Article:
Several of these PSUs, the prime minister said, were, in fact, a burden on the exchequer as their losses have to be funded. Though Modi didn’t mention names, Air India ran up losses of Rs 27,255 crore in FY16-20 and BSNL/MTNL lost Rs 62,725 crore in the same period (at some point, the government will have to remove MTNL/BSNL from its list of strategic PSUs as well!). Funding these losses have meant, Modi said, that many less schools, less roads, less hospitals, etc; so while the country’s poor have the first right on government resources, funding PSU losses was cutting into their rights.

And though the prime minister didn’t actually use the term ‘asset recycling”, by using the proceeds of privatisation – and asset monetization by selling assets of PSUs – to build new roads etc he was pointing out that, far from selling the family silver, he was helping the country’s poor.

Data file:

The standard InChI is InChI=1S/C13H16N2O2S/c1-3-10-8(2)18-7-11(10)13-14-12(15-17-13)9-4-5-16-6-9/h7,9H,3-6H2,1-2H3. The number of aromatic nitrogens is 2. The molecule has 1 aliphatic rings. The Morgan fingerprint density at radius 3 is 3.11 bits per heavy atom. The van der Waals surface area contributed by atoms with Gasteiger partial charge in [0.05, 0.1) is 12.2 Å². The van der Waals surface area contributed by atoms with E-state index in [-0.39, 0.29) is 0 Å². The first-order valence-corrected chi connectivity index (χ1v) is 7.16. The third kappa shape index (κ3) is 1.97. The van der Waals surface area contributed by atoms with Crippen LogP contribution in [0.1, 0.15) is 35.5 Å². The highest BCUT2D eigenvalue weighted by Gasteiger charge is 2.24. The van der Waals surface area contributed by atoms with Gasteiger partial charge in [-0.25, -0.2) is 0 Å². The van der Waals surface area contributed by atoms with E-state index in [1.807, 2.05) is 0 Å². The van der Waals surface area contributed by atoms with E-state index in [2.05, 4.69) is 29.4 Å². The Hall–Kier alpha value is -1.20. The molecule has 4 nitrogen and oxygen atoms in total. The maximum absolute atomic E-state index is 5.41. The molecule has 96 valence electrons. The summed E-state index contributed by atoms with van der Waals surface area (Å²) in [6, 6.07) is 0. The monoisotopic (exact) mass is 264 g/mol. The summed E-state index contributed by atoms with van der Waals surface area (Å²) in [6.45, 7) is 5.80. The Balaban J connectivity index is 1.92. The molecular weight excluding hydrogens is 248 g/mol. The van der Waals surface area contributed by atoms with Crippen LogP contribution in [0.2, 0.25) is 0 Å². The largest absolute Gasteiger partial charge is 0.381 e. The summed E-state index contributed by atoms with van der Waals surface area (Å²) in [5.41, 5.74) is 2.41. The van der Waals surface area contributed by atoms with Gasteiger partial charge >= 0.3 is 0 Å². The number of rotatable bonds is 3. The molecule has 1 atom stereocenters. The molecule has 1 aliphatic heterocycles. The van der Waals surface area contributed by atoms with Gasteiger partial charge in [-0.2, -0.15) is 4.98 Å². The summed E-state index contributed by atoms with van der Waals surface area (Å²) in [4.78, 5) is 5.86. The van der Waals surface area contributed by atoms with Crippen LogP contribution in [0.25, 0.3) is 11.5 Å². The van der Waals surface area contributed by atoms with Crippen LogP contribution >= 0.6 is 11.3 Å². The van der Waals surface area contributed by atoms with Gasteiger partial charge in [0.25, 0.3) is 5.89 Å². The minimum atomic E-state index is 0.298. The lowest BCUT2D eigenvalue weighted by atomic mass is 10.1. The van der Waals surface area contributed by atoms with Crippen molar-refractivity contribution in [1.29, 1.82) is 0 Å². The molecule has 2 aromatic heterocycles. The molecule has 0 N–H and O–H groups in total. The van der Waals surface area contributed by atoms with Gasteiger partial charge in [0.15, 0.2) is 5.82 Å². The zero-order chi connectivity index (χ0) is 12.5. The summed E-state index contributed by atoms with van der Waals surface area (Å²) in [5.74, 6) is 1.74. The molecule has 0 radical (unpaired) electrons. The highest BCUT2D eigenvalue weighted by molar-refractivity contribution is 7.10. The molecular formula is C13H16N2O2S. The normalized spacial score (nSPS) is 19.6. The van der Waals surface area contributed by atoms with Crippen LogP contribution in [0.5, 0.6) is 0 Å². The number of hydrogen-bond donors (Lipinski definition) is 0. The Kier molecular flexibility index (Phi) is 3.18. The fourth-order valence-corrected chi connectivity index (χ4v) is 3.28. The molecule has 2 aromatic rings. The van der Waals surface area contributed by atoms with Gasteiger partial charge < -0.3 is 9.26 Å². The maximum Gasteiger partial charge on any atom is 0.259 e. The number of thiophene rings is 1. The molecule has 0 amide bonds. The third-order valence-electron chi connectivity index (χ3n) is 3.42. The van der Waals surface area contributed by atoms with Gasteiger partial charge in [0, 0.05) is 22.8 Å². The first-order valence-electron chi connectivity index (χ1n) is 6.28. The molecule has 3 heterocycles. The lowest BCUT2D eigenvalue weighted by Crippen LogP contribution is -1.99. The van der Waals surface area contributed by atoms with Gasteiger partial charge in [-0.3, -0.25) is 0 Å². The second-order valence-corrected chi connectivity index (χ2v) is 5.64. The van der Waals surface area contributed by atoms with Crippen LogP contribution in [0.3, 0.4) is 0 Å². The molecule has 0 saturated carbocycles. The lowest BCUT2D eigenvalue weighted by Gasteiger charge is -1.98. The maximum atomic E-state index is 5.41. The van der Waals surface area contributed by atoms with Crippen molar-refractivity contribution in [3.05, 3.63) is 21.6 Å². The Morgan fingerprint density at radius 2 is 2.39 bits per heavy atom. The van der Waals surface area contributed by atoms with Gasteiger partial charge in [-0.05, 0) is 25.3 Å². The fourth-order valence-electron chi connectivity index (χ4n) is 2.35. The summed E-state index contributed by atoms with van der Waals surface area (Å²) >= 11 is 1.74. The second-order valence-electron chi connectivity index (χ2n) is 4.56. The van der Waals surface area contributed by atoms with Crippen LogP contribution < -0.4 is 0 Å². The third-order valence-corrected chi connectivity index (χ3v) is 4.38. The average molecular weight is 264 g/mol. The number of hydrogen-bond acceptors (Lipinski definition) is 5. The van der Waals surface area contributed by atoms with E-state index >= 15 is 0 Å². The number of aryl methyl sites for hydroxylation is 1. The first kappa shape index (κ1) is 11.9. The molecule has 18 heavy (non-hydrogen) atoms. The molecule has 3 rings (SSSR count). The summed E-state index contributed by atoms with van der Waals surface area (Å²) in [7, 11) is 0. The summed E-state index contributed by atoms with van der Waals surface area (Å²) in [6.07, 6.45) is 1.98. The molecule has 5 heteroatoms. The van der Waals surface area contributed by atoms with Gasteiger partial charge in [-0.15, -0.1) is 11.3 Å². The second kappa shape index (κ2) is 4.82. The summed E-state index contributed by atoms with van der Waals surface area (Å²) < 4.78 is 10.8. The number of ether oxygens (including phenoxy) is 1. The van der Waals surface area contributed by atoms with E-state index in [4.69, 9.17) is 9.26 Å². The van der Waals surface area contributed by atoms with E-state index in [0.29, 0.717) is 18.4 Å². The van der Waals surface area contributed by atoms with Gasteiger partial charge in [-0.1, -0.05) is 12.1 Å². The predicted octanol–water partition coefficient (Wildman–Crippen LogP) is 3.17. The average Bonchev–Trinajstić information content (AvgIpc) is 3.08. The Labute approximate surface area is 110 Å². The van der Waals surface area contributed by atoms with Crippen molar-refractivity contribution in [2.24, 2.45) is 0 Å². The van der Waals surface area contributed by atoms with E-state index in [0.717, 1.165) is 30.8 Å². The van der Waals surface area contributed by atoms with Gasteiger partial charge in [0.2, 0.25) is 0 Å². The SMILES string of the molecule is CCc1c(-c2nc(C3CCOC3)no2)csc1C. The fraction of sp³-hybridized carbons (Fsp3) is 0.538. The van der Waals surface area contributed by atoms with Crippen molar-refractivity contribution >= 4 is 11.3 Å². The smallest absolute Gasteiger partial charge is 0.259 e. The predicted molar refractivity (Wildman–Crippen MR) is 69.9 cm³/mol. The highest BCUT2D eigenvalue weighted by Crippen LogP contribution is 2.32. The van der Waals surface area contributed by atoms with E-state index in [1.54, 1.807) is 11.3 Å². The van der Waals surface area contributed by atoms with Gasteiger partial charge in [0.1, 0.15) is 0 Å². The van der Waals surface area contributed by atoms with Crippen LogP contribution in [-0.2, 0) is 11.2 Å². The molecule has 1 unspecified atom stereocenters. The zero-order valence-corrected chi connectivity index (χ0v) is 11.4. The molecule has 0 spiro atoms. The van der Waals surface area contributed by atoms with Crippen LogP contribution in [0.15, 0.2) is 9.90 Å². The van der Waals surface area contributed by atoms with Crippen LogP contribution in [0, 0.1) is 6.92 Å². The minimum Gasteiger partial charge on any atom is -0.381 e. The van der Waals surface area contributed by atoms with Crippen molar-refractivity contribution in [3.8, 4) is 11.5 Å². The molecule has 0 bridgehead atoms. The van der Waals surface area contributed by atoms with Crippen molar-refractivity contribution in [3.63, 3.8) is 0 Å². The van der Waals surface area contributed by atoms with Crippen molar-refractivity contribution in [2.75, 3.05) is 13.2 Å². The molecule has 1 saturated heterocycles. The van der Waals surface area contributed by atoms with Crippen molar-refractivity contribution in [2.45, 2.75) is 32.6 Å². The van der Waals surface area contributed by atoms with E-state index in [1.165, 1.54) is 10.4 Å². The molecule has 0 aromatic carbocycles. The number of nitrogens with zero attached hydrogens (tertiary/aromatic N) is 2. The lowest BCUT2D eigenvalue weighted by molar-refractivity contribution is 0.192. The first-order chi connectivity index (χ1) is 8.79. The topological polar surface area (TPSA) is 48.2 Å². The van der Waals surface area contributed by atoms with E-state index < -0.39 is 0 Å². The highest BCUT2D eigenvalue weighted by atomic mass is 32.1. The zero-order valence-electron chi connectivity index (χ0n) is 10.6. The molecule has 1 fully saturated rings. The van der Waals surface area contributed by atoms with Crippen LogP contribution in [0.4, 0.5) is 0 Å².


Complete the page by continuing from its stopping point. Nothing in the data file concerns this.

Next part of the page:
While the prime minister did not spell out the impact of PSUs on restricting competition, this is equally important. For decades, the threat of Coal India’s unions going on strike has delayed the opening up of commercial coal mining, apart from adding to the country’s balance of payments woes. And surely the Rs 33,000 crore bailout given to Air India worsened the competitive environment considerably? After all, had Air India shut down, or not got the bailout money, fares would have gone up considerably and others like Jet Airways would have found it easier to survive.

More important is what the push for privatisation can do to further economic reforms in the country. Based on what both Sitharaman and Modi have said, if a PSU can’t be privatized and it is non-strategic, it will be shut down. Contrast this with the problems General Motors is having in shutting its plant in Maharashtra. Once PSUs are shut, it is safe to say, India’s approach to allowing private sector firms to shut shop will change considerably.